Booker and Burnham go off-book, and use the dilithium to draw out and capture the raiders’ leader, Wen (Christopher Heyerdahl), breaking the rules, but forcing him and the UEDF’s Captain Ndoye (Phumzile Sitole) to put down their weapons and have a mature discussion. Georgiou — in characteristically brusque fashion — unmasks Wen, revealing him not to be an alien invader as was believed, but a human colonist from the moon of Titan. Wen reveals disaster had befallen the colonies on Titan, but every attempt to reach Earth was met with violence — basically, Earth became so cut off from the rest of the galaxy that they were firing on their own indigenous people: it’s an important reminder that when we close ourselves to others, we also hurt ourselves, because we are all ultimately part of the same family.

5. Teenage Admiral

The episode introduces UEDF inspector Adira, who is played by non-binary actor Blu del Barrio. What’s curious is that Tilly and Stamets consistently refer to the character as “she” and “her,” indicating Barrio isn’t playing a non-binary character too: this feels strange, given how CBS trumpeted their casting, and if they are playing one, then Tilly and Stamets ought to know better than to assume their gender (they’re from the 23rd century, not the 21st).

Continued below

What is confirmed about Adira is that they are Senna Tal: well, sort of, it turns out they’re a Trill like Dax in Deep Space Nine, and that they inherited the symbiont that was bonded to Tal after he died. However, Adira is human, not Trill, and is having trouble accessing his memories. At the end, Adira also decides to join up with Discovery, and I can tell from their banter with Stamets that they’re going to be another wonderful addition to the engineering crew.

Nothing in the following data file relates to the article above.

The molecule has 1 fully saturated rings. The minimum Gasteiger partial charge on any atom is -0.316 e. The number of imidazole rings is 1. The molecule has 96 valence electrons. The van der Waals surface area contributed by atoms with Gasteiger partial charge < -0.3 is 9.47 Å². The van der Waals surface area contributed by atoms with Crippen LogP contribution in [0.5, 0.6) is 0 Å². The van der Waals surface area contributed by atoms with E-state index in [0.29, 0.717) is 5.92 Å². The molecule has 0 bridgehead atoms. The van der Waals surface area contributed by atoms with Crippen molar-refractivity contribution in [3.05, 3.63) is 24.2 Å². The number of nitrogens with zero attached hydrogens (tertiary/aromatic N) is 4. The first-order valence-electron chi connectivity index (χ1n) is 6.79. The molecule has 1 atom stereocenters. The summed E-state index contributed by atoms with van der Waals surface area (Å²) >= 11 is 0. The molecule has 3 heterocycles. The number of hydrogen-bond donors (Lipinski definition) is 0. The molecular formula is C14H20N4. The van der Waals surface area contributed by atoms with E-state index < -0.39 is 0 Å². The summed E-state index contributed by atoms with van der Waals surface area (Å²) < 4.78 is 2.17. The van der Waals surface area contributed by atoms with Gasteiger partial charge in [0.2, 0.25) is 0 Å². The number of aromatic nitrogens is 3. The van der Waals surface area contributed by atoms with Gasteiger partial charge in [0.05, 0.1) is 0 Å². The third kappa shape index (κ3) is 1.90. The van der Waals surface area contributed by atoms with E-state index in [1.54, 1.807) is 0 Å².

Bonus thoughts:

– Adira is reminiscent of Wesley Crusher and the Kelvin Pavel Chekov, being teenage whizkids proficient with engineering. (Tilly and Stamets could be assuming they’re only 16, since people might just age even more slowly in the 32nd century, but I doubt this is meant as a red herring.)

– Considering how angry she was at Michael at the start of the first season, it means a lot to see Detmer hug her during the cold open.

– There’s a lot of foreshadowing that Burnham and Booker will become an item, from Georgiou teasing Book about them, to her having become familiar enough to mock him for calling his cat “a queen.” However, she still doesn’t know what species he is, so they have a long way to go yet.

– It’s odd Commander Nhan doesn’t appear in this episode, especially when Lieutenant Nilsson (Sara Mitich, who previously played Airiam) is seen much more prominently on the bridge — and elsewhere — here.

– It’s amusing that Tilly and Burnham joke that they can still expect cake on Earth in the 32nd century (say it with me again, “Cake is eternal”), but the episode ends with the bridge crew being enraptured by the sight of a tree they all recognize from their time at Starfleet Academy. Trees — now they’re eternal.

– Whereas classic (22nd to 24th century) starships look like saucers and rockets attached to a secondary hull, 32nd century designs veer towards organic shapes, with the Defense Force ships almost resembling giant floating elephant heads.

– The title may be a reference to Wyatt Cenac’s delightful sci-fi comedy People of Earth, which was sadly canceled by TBS after only two seasons.

This was overall a great episode, with a topical message like all the best Star Trek episodes, and as much humor and excitement as the season opener. See you all next week for “Forget Me Not.”

//TAGS | Star Trek Discovery

Christopher Chiu-Tabet

Chris is the news manager of Multiversity Comics. A writer from London on the autistic spectrum, he enjoys tweeting and blogging on Medium about his favourite films, TV shows, books, music, and games, plus history and religion. He is Lebanese/Chinese, although he can't speak Cantonese or Arabic.